At times in the past, CTE was regarded as a last refuge for students who were not succeeding in the classroom. No more, Hackney said.
“We want smart people to go into those fields – I want a smart mechanic, a smart electrician, and a smart plumber. It’s not a place where you send the kids who don’t do well academically. It’s more a matter of identifying kids with the right skill sets and interests.”
Because Edward W. Bok Technical High School closed last June, Southern has become the latest Philadelphia high school to embrace career and technical education in a big way. It already had some CTE programs before last fall, but they have been greatly expanded with the addition of several hundred Bok students, at a cost of about $3 million for school renovations.
There are now about 360 CTE students there, in grades 10 through 12, out of a total enrollment of 975.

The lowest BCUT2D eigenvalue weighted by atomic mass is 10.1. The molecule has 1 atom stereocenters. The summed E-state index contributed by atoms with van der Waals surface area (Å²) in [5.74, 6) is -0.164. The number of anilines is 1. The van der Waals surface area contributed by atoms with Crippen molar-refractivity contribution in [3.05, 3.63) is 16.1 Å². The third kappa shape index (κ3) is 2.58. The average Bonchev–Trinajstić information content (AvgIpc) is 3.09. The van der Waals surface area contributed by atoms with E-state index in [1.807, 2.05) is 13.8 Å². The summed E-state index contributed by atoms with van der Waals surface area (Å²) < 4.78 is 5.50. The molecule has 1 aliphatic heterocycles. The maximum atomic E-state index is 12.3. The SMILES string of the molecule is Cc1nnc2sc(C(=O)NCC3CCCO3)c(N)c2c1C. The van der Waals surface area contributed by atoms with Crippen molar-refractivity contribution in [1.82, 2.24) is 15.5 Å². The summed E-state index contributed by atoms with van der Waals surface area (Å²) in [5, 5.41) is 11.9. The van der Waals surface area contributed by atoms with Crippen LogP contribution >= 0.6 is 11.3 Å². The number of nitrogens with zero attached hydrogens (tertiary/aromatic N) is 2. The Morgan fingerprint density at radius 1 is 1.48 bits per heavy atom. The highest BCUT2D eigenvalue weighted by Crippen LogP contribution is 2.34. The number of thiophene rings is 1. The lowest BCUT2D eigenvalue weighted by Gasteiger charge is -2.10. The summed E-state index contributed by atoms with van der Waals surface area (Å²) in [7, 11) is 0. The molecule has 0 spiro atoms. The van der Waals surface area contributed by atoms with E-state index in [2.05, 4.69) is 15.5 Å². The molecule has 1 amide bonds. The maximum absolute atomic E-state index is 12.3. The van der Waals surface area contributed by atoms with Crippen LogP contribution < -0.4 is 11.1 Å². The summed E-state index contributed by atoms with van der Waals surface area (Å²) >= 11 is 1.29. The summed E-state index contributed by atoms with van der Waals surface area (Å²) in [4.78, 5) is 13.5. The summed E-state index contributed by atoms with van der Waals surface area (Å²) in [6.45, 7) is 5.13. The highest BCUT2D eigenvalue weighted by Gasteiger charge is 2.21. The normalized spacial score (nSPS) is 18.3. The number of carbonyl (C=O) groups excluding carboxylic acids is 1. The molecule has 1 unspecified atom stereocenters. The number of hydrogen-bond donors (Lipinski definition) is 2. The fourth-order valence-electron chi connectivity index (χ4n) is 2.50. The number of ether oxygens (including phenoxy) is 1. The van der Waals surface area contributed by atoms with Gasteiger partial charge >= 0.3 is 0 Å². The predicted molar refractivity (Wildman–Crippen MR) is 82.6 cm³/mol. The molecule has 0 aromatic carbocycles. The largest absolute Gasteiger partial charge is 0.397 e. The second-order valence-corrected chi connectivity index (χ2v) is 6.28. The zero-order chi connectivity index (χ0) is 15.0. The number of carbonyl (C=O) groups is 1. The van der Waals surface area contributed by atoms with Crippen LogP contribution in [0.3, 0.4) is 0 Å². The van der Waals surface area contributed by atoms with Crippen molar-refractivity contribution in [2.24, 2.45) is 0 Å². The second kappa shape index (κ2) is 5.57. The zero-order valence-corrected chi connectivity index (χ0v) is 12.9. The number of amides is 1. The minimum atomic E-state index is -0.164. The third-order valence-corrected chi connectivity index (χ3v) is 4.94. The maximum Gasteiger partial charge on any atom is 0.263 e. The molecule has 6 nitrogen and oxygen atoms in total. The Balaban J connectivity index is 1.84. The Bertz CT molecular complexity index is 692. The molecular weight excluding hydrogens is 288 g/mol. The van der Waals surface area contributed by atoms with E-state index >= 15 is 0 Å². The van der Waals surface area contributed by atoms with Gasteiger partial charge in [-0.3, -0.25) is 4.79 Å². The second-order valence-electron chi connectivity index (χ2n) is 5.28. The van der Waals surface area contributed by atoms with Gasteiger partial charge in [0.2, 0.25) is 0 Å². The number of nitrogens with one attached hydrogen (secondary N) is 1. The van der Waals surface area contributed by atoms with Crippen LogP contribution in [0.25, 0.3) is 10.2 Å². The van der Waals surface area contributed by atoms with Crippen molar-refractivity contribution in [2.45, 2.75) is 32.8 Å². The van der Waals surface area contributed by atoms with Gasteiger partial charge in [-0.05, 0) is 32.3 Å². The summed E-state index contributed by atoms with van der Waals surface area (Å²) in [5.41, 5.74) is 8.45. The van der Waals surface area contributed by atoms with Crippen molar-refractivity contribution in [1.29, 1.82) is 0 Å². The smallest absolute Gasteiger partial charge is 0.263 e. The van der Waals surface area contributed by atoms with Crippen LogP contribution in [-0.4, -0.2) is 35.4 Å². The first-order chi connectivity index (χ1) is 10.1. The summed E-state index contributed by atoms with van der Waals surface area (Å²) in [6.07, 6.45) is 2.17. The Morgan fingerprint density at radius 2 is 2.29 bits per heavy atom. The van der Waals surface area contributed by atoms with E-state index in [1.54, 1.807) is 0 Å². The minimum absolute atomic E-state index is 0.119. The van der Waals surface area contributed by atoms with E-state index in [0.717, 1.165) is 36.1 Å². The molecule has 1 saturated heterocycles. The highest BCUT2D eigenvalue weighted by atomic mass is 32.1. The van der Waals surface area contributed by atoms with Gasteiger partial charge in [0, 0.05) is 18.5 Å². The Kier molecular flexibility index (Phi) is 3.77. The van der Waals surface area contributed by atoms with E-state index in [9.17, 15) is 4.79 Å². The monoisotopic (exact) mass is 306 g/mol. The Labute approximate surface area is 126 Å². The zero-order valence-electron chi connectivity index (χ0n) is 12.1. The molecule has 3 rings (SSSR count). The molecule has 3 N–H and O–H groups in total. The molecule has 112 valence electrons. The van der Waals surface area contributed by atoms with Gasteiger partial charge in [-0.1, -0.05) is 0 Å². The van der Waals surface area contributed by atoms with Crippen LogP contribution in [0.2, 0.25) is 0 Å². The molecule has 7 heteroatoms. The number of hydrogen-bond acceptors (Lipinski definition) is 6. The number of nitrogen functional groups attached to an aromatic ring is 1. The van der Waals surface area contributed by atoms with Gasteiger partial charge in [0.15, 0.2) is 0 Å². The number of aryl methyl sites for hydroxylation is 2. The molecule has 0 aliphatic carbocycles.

The Philadelphia School District, too, is in the beginning stages of a dramatic CTE expansion, pledging in its five-year strategic plan to almost double the number of students in career and technical education, from about 6,600 now to 12,000 by 2017. That would put more than a third of the District’s high school students in CTE programs.
“This is an exciting time for career and technical education in Philadelphia,” said Philadelphia School District Career and Technical Education Deputy David Kipphut. “It used to be that the job of vocational education was to teach entry-level skills. It is far beyond that now.”
A new Center for Advanced Manufacturing will open at Benjamin Franklin High School, most likely in the fall of 2016, Kipphut said.